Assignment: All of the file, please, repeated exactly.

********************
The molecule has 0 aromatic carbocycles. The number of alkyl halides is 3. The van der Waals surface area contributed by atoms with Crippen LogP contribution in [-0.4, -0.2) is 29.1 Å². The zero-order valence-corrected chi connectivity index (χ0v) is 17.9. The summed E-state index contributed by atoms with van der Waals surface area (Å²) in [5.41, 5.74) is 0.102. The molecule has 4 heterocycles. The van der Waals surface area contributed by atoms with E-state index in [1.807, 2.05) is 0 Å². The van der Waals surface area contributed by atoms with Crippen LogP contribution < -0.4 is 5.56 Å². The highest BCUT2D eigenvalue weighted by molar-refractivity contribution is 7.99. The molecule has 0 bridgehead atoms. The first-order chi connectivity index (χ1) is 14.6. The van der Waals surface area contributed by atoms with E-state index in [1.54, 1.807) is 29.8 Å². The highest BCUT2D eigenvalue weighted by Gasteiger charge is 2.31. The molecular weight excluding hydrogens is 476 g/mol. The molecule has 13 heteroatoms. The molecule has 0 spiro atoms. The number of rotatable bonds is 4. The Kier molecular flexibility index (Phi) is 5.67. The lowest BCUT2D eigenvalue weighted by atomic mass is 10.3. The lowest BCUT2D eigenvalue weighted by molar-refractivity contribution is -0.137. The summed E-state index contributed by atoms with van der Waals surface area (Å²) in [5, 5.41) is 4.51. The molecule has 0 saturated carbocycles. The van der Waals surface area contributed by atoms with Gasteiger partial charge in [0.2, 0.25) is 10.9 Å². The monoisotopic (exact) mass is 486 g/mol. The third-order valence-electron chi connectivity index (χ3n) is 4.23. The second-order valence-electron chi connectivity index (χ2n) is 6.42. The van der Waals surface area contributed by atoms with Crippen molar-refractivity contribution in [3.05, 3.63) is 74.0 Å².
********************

The molecule has 0 aromatic carbocycles. The number of alkyl halides is 3. The van der Waals surface area contributed by atoms with Crippen LogP contribution in [-0.4, -0.2) is 29.1 Å². The zero-order valence-corrected chi connectivity index (χ0v) is 17.9. The summed E-state index contributed by atoms with van der Waals surface area (Å²) in [5.41, 5.74) is 0.102. The molecule has 4 heterocycles. The van der Waals surface area contributed by atoms with E-state index in [1.807, 2.05) is 0 Å². The van der Waals surface area contributed by atoms with Crippen LogP contribution < -0.4 is 5.56 Å². The highest BCUT2D eigenvalue weighted by molar-refractivity contribution is 7.99. The molecule has 0 bridgehead atoms. The first-order chi connectivity index (χ1) is 14.6. The van der Waals surface area contributed by atoms with E-state index in [1.54, 1.807) is 29.8 Å². The highest BCUT2D eigenvalue weighted by Gasteiger charge is 2.31. The molecular weight excluding hydrogens is 476 g/mol. The molecule has 13 heteroatoms. The molecule has 0 spiro atoms. The number of rotatable bonds is 4. The Kier molecular flexibility index (Phi) is 5.67. The lowest BCUT2D eigenvalue weighted by atomic mass is 10.3. The lowest BCUT2D eigenvalue weighted by molar-refractivity contribution is -0.137. The summed E-state index contributed by atoms with van der Waals surface area (Å²) in [5, 5.41) is 4.51. The molecule has 0 saturated carbocycles. The van der Waals surface area contributed by atoms with Gasteiger partial charge in [0.2, 0.25) is 10.9 Å². The monoisotopic (exact) mass is 486 g/mol. The third-order valence-electron chi connectivity index (χ3n) is 4.23. The second-order valence-electron chi connectivity index (χ2n) is 6.42. The van der Waals surface area contributed by atoms with Crippen molar-refractivity contribution in [3.05, 3.63) is 74.0 Å².